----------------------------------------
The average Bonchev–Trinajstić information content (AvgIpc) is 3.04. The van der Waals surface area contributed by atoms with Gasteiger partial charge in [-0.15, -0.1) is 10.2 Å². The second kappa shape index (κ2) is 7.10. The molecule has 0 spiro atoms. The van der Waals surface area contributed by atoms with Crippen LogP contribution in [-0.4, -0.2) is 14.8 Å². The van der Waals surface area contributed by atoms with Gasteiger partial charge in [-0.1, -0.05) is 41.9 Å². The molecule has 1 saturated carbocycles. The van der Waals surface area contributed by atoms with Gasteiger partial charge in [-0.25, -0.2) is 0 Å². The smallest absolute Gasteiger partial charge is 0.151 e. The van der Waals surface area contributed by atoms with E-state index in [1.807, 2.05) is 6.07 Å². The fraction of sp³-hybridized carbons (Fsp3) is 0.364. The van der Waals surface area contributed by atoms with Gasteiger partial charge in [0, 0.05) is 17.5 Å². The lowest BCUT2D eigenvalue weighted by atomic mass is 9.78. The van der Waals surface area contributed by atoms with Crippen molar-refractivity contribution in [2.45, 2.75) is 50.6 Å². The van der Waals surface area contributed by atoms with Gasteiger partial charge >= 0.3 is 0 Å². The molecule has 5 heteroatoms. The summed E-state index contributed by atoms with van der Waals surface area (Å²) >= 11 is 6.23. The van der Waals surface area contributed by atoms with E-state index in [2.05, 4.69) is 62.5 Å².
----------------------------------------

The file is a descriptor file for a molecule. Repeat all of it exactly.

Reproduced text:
The average Bonchev–Trinajstić information content (AvgIpc) is 3.04. The van der Waals surface area contributed by atoms with Gasteiger partial charge in [-0.15, -0.1) is 10.2 Å². The second kappa shape index (κ2) is 7.10. The molecule has 0 spiro atoms. The van der Waals surface area contributed by atoms with Crippen LogP contribution in [-0.4, -0.2) is 14.8 Å². The van der Waals surface area contributed by atoms with Gasteiger partial charge in [-0.1, -0.05) is 41.9 Å². The molecule has 1 saturated carbocycles. The van der Waals surface area contributed by atoms with Gasteiger partial charge in [-0.25, -0.2) is 0 Å². The smallest absolute Gasteiger partial charge is 0.151 e. The van der Waals surface area contributed by atoms with E-state index in [1.807, 2.05) is 6.07 Å². The fraction of sp³-hybridized carbons (Fsp3) is 0.364. The van der Waals surface area contributed by atoms with Gasteiger partial charge in [0, 0.05) is 17.5 Å². The lowest BCUT2D eigenvalue weighted by atomic mass is 9.78. The van der Waals surface area contributed by atoms with Crippen molar-refractivity contribution in [2.45, 2.75) is 50.6 Å². The van der Waals surface area contributed by atoms with Gasteiger partial charge >= 0.3 is 0 Å². The molecule has 5 heteroatoms. The summed E-state index contributed by atoms with van der Waals surface area (Å²) >= 11 is 6.23. The van der Waals surface area contributed by atoms with E-state index in [2.05, 4.69) is 62.5 Å².